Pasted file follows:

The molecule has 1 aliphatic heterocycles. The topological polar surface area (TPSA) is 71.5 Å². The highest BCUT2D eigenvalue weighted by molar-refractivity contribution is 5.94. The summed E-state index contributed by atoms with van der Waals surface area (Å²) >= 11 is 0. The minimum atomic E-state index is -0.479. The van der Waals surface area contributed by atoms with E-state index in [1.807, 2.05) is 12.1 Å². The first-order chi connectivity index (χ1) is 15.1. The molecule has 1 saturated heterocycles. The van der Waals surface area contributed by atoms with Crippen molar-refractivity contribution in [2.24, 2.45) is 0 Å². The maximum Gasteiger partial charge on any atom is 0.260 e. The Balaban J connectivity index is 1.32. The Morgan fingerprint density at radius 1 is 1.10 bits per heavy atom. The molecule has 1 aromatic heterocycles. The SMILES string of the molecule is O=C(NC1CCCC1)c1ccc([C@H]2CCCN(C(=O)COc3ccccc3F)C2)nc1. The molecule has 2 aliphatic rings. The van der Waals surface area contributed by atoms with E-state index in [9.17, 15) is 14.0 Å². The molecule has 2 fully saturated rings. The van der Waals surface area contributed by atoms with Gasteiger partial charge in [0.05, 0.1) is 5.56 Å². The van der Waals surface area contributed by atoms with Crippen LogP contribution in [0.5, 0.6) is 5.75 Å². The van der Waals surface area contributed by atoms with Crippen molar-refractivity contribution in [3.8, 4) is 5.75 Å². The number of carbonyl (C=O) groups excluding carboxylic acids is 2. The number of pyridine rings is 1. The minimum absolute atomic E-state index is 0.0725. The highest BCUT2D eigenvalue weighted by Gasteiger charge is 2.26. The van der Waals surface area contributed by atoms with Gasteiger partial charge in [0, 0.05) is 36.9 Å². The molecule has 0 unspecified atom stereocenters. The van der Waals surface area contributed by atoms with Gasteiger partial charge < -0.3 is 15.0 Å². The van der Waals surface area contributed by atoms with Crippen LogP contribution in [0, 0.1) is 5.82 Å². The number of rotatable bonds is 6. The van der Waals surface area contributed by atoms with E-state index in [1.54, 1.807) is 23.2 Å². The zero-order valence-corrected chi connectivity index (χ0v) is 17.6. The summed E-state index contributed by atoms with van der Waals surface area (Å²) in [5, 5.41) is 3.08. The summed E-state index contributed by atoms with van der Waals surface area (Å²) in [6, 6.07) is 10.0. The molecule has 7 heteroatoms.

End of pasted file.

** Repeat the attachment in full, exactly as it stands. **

The molecule has 1 aliphatic heterocycles. The topological polar surface area (TPSA) is 71.5 Å². The highest BCUT2D eigenvalue weighted by molar-refractivity contribution is 5.94. The summed E-state index contributed by atoms with van der Waals surface area (Å²) >= 11 is 0. The minimum atomic E-state index is -0.479. The van der Waals surface area contributed by atoms with E-state index in [1.807, 2.05) is 12.1 Å². The first-order chi connectivity index (χ1) is 15.1. The molecule has 1 saturated heterocycles. The van der Waals surface area contributed by atoms with Crippen molar-refractivity contribution in [2.24, 2.45) is 0 Å². The maximum Gasteiger partial charge on any atom is 0.260 e. The Balaban J connectivity index is 1.32. The Morgan fingerprint density at radius 1 is 1.10 bits per heavy atom. The molecule has 1 aromatic heterocycles. The SMILES string of the molecule is O=C(NC1CCCC1)c1ccc([C@H]2CCCN(C(=O)COc3ccccc3F)C2)nc1. The molecule has 2 aliphatic rings. The van der Waals surface area contributed by atoms with E-state index in [9.17, 15) is 14.0 Å². The molecule has 2 fully saturated rings. The van der Waals surface area contributed by atoms with Gasteiger partial charge in [0.05, 0.1) is 5.56 Å². The van der Waals surface area contributed by atoms with Crippen LogP contribution in [0.5, 0.6) is 5.75 Å². The van der Waals surface area contributed by atoms with Crippen molar-refractivity contribution in [3.8, 4) is 5.75 Å². The number of carbonyl (C=O) groups excluding carboxylic acids is 2. The number of pyridine rings is 1. The minimum absolute atomic E-state index is 0.0725. The highest BCUT2D eigenvalue weighted by Gasteiger charge is 2.26. The van der Waals surface area contributed by atoms with Gasteiger partial charge in [0, 0.05) is 36.9 Å². The molecule has 0 unspecified atom stereocenters. The van der Waals surface area contributed by atoms with Gasteiger partial charge < -0.3 is 15.0 Å². The van der Waals surface area contributed by atoms with Crippen LogP contribution in [0, 0.1) is 5.82 Å². The number of rotatable bonds is 6. The van der Waals surface area contributed by atoms with E-state index in [1.54, 1.807) is 23.2 Å². The zero-order valence-corrected chi connectivity index (χ0v) is 17.6. The summed E-state index contributed by atoms with van der Waals surface area (Å²) in [5, 5.41) is 3.08. The summed E-state index contributed by atoms with van der Waals surface area (Å²) in [6, 6.07) is 10.0. The molecule has 7 heteroatoms.